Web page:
There was consensus among the task force members that catheter ablation for VT should generally be considered early in the treatment of patients with recurrent VT. In the past, ablation was often not considered until pharmacological options had been exhausted, often after the patient had suffered substantial morbidity from recurrent episodes of VT and ICD shocks. Antiarrhythmic medications can reduce the frequency of ICD therapies, but have disappointing efficacy and side effects. Advances in technology and understanding of VT substrates now allow ablation of multiple and unstable VTs with acceptable safety and efficacy, even in patients with advanced heart disease.[citation needed]

Remote magnetic navigation is recognized as an important method for delivery of ablation therapy for these patients due to the ability of the flexible magnetic catheter to carefully map the diseased tissue without inadvertently inducing abnormal ventricular rhythms. In a series of 110 patients that included all morphologies of VT, 85% of patients treated with magnetic ablation were free from VT at one year after the intervention and were exposed to statistically reduced levels of radiation when compared to non-magnetic VT ablations at the same center.[6] In patients with myocardial scarring from a previous heart attack who were receiving excessive shocks from an ICD, magnetic ablation was shown to be successful in reducing these shocks and demonstrated a 67% reduction in imaging radiation needed to complete the procedure compared to a historical non-magnetic group.[7] For monomorphic idiopathic VT which may originate in thin-walled tissues, magnetic ablation offers catheter flexibility, steering accuracy and reproducibility to navigate to a desired location with a low probability of perforating the myocardium.[8]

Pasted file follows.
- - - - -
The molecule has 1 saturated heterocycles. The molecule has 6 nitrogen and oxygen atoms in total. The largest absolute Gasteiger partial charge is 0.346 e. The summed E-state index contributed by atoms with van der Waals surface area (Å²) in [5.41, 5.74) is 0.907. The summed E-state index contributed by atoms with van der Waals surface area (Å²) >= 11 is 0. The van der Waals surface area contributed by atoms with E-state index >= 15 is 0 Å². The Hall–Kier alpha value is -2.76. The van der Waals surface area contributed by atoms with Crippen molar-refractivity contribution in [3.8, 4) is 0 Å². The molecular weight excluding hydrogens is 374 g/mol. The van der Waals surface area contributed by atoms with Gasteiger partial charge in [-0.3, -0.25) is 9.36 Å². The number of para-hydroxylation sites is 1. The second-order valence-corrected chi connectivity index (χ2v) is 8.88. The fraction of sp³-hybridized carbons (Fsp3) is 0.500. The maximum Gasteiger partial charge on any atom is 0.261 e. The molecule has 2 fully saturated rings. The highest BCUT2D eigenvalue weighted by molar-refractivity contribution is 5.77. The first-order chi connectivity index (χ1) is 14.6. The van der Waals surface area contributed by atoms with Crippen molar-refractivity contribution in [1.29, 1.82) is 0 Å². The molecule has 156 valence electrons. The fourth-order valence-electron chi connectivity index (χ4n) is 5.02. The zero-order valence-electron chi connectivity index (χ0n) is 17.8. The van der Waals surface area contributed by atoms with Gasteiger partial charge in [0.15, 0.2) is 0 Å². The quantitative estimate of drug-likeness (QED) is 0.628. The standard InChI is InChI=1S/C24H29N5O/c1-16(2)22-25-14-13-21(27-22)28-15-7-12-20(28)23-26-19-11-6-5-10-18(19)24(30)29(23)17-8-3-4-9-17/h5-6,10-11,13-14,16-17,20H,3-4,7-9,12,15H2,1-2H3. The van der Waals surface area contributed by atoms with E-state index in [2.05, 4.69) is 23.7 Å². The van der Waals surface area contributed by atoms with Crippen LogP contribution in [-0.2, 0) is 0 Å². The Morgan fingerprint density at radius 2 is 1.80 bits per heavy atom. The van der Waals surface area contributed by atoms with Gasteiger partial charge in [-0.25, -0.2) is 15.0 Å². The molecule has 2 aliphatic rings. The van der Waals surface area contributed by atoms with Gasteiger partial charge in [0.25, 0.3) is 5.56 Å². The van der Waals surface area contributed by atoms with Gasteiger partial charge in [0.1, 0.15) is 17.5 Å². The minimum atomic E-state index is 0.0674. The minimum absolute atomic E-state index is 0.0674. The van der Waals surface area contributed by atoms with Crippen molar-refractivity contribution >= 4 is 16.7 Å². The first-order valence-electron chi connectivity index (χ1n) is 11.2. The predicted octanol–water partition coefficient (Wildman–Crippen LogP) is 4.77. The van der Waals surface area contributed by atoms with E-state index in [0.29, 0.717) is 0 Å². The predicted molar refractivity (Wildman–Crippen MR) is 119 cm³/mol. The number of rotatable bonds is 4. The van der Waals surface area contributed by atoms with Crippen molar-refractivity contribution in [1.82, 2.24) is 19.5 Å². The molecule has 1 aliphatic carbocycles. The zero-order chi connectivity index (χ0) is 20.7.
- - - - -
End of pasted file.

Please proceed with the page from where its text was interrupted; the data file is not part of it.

Antiarrhythmic drug therapy

Drugs such as amiodarone or procainamide may be used in addition to defibrillation to terminate VT while the underlying cause of the VT can be determined. As hypomagnesia is a common cause of VT, stat dose magnesium sulphate can be given for torsades or if hypomagnesemia is found/suspected.

Long term anti-arrhythmic therapy may be indicated to prevent recurrence of VT. Beta-blockers and a number of class III anti-arrhythmics are commonly used. Lidocaine is now being replaced by amiodarone as the first line anti-arrhythmic treatment of VT.